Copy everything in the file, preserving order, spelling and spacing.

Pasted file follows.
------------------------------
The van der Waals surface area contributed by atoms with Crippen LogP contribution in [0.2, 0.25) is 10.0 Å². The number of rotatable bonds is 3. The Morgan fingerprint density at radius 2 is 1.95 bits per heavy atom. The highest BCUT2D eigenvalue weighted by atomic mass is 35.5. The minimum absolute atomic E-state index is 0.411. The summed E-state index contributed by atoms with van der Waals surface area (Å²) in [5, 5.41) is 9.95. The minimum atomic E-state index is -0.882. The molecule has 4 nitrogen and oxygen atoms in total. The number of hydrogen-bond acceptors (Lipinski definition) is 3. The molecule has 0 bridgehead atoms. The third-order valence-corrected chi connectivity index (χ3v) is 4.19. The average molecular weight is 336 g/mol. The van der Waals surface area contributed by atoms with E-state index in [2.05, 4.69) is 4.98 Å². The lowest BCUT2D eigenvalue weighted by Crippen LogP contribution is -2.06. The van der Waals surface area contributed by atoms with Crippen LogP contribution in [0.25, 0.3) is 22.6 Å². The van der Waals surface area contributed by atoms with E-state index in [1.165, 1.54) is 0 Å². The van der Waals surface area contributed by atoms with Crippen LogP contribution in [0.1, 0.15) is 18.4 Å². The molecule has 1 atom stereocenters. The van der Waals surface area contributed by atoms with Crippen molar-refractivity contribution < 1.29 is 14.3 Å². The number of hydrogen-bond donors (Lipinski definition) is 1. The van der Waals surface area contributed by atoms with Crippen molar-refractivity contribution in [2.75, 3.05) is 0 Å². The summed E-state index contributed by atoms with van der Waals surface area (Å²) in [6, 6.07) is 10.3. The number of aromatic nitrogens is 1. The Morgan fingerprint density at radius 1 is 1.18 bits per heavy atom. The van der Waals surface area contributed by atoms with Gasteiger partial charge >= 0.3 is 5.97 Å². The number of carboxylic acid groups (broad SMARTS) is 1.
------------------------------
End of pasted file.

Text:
The van der Waals surface area contributed by atoms with Crippen LogP contribution in [0.2, 0.25) is 10.0 Å². The number of rotatable bonds is 3. The Morgan fingerprint density at radius 2 is 1.95 bits per heavy atom. The highest BCUT2D eigenvalue weighted by atomic mass is 35.5. The minimum absolute atomic E-state index is 0.411. The summed E-state index contributed by atoms with van der Waals surface area (Å²) in [5, 5.41) is 9.95. The minimum atomic E-state index is -0.882. The molecule has 4 nitrogen and oxygen atoms in total. The number of hydrogen-bond acceptors (Lipinski definition) is 3. The molecule has 0 bridgehead atoms. The third-order valence-corrected chi connectivity index (χ3v) is 4.19. The average molecular weight is 336 g/mol. The van der Waals surface area contributed by atoms with E-state index in [2.05, 4.69) is 4.98 Å². The lowest BCUT2D eigenvalue weighted by Crippen LogP contribution is -2.06. The van der Waals surface area contributed by atoms with Crippen LogP contribution in [0.25, 0.3) is 22.6 Å². The van der Waals surface area contributed by atoms with E-state index in [1.165, 1.54) is 0 Å². The van der Waals surface area contributed by atoms with Crippen LogP contribution in [0.1, 0.15) is 18.4 Å². The molecule has 1 atom stereocenters. The van der Waals surface area contributed by atoms with Crippen molar-refractivity contribution < 1.29 is 14.3 Å². The number of hydrogen-bond donors (Lipinski definition) is 1. The van der Waals surface area contributed by atoms with Crippen molar-refractivity contribution in [2.75, 3.05) is 0 Å². The summed E-state index contributed by atoms with van der Waals surface area (Å²) in [6, 6.07) is 10.3. The number of aromatic nitrogens is 1. The Morgan fingerprint density at radius 1 is 1.18 bits per heavy atom. The van der Waals surface area contributed by atoms with Gasteiger partial charge >= 0.3 is 5.97 Å². The number of carboxylic acid groups (broad SMARTS) is 1.